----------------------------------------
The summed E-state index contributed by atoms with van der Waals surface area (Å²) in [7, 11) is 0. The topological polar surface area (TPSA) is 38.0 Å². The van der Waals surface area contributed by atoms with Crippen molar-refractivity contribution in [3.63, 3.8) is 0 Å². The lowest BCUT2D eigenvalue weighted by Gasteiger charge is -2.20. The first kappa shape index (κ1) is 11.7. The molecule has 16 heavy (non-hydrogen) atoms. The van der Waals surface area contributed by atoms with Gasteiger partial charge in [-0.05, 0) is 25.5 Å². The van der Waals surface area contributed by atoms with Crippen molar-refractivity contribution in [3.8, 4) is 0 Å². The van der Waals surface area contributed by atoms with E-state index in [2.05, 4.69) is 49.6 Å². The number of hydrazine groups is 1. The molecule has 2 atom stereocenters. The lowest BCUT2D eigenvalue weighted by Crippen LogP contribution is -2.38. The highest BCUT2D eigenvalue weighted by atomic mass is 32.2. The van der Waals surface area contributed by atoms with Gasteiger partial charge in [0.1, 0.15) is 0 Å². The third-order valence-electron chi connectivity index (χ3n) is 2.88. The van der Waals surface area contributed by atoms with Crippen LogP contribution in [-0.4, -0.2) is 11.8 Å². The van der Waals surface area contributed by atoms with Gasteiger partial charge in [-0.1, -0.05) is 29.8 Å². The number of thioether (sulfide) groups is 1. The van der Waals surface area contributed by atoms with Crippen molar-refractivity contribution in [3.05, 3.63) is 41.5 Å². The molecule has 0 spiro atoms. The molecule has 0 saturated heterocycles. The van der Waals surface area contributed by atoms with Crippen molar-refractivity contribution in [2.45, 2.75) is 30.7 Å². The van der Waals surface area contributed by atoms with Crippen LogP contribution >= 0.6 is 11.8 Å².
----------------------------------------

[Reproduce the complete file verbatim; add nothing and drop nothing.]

The summed E-state index contributed by atoms with van der Waals surface area (Å²) in [7, 11) is 0. The topological polar surface area (TPSA) is 38.0 Å². The van der Waals surface area contributed by atoms with Crippen molar-refractivity contribution in [3.63, 3.8) is 0 Å². The lowest BCUT2D eigenvalue weighted by Gasteiger charge is -2.20. The first kappa shape index (κ1) is 11.7. The molecule has 16 heavy (non-hydrogen) atoms. The van der Waals surface area contributed by atoms with Gasteiger partial charge in [-0.05, 0) is 25.5 Å². The van der Waals surface area contributed by atoms with Crippen molar-refractivity contribution in [3.8, 4) is 0 Å². The van der Waals surface area contributed by atoms with E-state index in [2.05, 4.69) is 49.6 Å². The number of hydrazine groups is 1. The molecule has 2 atom stereocenters. The lowest BCUT2D eigenvalue weighted by Crippen LogP contribution is -2.38. The highest BCUT2D eigenvalue weighted by atomic mass is 32.2. The van der Waals surface area contributed by atoms with Gasteiger partial charge in [0.1, 0.15) is 0 Å². The third-order valence-electron chi connectivity index (χ3n) is 2.88. The van der Waals surface area contributed by atoms with Crippen LogP contribution in [-0.4, -0.2) is 11.8 Å². The van der Waals surface area contributed by atoms with Gasteiger partial charge in [-0.1, -0.05) is 29.8 Å². The number of thioether (sulfide) groups is 1. The van der Waals surface area contributed by atoms with Crippen molar-refractivity contribution in [3.05, 3.63) is 41.5 Å². The molecule has 0 spiro atoms. The molecule has 0 saturated heterocycles. The van der Waals surface area contributed by atoms with Crippen molar-refractivity contribution in [2.45, 2.75) is 30.7 Å². The van der Waals surface area contributed by atoms with Crippen LogP contribution >= 0.6 is 11.8 Å².